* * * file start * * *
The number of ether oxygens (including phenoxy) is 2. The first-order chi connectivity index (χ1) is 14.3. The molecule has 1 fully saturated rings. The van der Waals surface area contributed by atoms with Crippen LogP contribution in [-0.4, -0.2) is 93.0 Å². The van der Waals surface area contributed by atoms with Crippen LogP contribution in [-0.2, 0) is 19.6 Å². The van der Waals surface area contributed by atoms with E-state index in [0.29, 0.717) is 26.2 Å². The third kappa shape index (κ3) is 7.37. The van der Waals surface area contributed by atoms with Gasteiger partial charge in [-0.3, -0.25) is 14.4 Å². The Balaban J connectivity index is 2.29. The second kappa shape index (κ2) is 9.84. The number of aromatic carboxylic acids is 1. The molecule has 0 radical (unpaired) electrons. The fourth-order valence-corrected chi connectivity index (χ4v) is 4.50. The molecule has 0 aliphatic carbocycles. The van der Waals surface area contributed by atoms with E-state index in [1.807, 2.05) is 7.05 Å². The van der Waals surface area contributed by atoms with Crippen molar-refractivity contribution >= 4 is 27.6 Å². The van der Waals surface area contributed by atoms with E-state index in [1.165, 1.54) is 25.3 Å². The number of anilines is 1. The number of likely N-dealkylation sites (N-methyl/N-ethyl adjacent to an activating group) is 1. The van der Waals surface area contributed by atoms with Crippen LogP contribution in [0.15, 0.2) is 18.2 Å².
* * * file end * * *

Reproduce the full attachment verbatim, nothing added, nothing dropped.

The number of ether oxygens (including phenoxy) is 2. The first-order chi connectivity index (χ1) is 14.3. The molecule has 1 fully saturated rings. The van der Waals surface area contributed by atoms with Crippen LogP contribution in [-0.4, -0.2) is 93.0 Å². The van der Waals surface area contributed by atoms with Crippen LogP contribution in [-0.2, 0) is 19.6 Å². The van der Waals surface area contributed by atoms with E-state index in [0.29, 0.717) is 26.2 Å². The third kappa shape index (κ3) is 7.37. The van der Waals surface area contributed by atoms with Gasteiger partial charge in [-0.3, -0.25) is 14.4 Å². The Balaban J connectivity index is 2.29. The second kappa shape index (κ2) is 9.84. The number of aromatic carboxylic acids is 1. The molecule has 0 radical (unpaired) electrons. The fourth-order valence-corrected chi connectivity index (χ4v) is 4.50. The molecule has 0 aliphatic carbocycles. The van der Waals surface area contributed by atoms with E-state index in [1.807, 2.05) is 7.05 Å². The van der Waals surface area contributed by atoms with Crippen molar-refractivity contribution >= 4 is 27.6 Å². The van der Waals surface area contributed by atoms with E-state index in [1.165, 1.54) is 25.3 Å². The number of anilines is 1. The number of likely N-dealkylation sites (N-methyl/N-ethyl adjacent to an activating group) is 1. The van der Waals surface area contributed by atoms with Crippen LogP contribution in [0.15, 0.2) is 18.2 Å².